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Portrait of Asparino—Dad.
By GARY CORSERI
I loved his old Sicilian bones;
the way he laughed from inside out;
and how his hands would skip the stones
across a lake—and he would shout.
He danced to make the world his own.
He danced because he could not sing
(though never tired trying—alone
in the shower, some made-up thing).
His sisters spoiled him—the last child,
the only one American-raised.
He had his mother’s height and his father’s mild
temperament—except when his anger blazed!
He wielded shears and every cutting thing.
(His words could cut!) He measured cloth
to make it fall just right…he liked sewing
and fixing—the things he’d learned in youth.
An altar boy, he took a Jew to wife
(and held her reed form when time laid her down).
Iconoclast, he’d wager his own life
to purchase hell or heaven.
He’d walk into a room and own it
by virtue of his being there, without
saying anything, simply being alert,
lupine, canny, clever—with the clout
of earned composure.
Six foot, two hundred pounds, he knew his strength,
he knew his wiles, he took his measure
and cut the cloth to eighty years of length.
He died on a dance floor, in the middle
of a mambo, just falling like a leaf
in a gentle breeze, and with a smile
that lingered like a child’s belief.
On My Way …
By GARY CORSERI
I was on my way to the quarterly meeting
of the Georgia Poe-try Society,
and I was running late, as is my wont,
burning with a new poem to read–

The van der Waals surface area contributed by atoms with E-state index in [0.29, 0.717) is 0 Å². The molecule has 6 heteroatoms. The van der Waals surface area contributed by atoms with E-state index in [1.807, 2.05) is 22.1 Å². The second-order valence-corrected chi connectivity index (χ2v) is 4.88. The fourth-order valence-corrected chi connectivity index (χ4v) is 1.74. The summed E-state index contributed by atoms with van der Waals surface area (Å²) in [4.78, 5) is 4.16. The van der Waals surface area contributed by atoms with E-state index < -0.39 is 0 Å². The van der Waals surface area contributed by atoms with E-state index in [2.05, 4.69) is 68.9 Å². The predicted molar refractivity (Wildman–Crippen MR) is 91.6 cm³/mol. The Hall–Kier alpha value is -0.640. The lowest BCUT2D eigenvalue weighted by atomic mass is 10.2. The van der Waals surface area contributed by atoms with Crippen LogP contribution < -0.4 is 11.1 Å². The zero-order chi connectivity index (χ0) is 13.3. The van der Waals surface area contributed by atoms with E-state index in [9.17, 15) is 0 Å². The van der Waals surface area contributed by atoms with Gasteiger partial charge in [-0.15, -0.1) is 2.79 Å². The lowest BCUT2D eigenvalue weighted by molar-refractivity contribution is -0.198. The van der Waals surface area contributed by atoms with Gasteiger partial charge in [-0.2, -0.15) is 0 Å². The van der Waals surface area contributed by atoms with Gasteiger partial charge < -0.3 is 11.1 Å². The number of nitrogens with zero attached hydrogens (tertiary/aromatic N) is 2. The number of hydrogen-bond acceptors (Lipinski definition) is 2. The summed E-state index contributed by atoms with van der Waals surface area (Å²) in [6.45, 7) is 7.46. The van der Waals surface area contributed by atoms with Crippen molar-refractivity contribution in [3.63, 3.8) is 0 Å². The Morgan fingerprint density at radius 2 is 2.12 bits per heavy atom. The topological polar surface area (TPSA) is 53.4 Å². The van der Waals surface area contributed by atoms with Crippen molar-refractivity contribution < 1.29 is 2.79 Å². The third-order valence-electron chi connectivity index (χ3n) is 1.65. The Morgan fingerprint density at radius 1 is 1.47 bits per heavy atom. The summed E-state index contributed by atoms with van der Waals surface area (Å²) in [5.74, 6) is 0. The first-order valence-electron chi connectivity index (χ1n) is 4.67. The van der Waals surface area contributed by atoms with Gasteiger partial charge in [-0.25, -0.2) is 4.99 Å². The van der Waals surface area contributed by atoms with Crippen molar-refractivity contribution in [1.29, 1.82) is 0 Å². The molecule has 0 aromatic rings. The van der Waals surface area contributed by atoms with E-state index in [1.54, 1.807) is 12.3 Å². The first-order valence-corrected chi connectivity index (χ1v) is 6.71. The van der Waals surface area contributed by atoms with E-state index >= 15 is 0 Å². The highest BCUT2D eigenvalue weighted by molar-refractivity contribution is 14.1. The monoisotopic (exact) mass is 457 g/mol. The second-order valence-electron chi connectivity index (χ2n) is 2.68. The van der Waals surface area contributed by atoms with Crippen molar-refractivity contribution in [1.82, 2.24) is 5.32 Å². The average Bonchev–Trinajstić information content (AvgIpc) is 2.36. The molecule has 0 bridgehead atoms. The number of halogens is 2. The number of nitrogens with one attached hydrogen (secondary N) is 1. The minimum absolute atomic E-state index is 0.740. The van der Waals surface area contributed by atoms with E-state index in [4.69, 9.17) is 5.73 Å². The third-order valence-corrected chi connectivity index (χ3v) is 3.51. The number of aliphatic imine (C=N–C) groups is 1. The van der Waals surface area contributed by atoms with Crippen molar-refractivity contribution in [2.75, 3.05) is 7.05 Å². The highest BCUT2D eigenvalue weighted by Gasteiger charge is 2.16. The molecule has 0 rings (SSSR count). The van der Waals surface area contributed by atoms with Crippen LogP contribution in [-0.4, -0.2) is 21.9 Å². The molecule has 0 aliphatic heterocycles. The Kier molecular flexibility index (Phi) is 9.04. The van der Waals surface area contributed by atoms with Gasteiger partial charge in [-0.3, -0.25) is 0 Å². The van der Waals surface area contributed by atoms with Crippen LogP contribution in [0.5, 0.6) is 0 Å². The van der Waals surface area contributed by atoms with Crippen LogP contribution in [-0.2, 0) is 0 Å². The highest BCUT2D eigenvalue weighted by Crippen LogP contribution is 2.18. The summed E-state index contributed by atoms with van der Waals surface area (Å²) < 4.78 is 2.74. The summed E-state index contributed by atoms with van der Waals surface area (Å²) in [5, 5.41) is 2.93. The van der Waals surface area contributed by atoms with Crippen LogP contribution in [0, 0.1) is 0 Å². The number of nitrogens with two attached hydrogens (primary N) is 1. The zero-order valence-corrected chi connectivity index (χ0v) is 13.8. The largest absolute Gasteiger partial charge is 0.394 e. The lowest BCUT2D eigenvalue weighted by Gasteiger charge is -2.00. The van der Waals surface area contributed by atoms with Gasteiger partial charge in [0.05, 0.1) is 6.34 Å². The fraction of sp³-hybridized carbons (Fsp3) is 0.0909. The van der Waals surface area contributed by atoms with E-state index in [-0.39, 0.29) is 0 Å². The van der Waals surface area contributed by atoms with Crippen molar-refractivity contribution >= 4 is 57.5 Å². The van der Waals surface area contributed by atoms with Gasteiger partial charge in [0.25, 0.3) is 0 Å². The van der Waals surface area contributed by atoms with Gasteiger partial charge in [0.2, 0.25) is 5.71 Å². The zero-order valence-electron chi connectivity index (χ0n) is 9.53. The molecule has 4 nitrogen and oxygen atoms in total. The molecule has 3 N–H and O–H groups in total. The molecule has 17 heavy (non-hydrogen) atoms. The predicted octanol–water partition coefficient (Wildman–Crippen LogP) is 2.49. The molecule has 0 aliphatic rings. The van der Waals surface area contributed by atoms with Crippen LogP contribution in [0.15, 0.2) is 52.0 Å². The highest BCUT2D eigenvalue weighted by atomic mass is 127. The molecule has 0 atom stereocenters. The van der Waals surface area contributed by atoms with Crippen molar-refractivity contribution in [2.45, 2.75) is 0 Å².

a poem that captured the essence of quintessence
in the palpitating state of Georgia–
except … I was catching every red light on the planet,
fallin’ behind every peanut farmer in a pickup truck
up from Americus before finally hitting 285.
At which time I gunned my ’95 minivan,
opened the throttle and let that bluebird sing
like a phoenix down the Interstate highway, passing
dieseling trucks belching coal-black smoke. …
And it was: Corseri on the inside; Corseri on the outside;
and Corseri coming up the middle, weaving and threading
through the perilous, labyrinthine lanes,
dropping back for a furlong then spurting ahead
leaving Mack trucks biting my dust,
and the wide-eyed spectators agog.
But I couldn’t help it, I was crazy with love–
love for the pummeling poem of creation
which I held in my fiery hands;
love for my brothers and sisters and kindred
suffering in silence and thirsting
for the words I was born to give them;
love for the whirling star-worlds congealing
in our prophetic dreams.
And then I saw the light in my mirror. …
It was throbbing and pulsing like the blue light of Hades,
like the eye of the Cyclops … ominous! … portentious!
It was the God-A’mighty
GEORGIA HIGHWAY PATROL!
He flashed his headlights and signaled me over
and my heart was beating
like a caged bird in the prison of my ribs,
like a bird that’s flown free and feels life closing in,
as I pulled my sad-assed minivan over
and the officer strode beside me
wearing a creased-like-razors uniform
over a prodigiously rambling belly.
He had black sunglasses riding his nose
and he said in tones stentorian,
“WHERE DO YOU THINK YOU’RE GOING?”
And I chirped in the voice of a sparrow:
“To the Georgia Poe-try Society.”
And he said, “WHAAAAAATTTTTT?”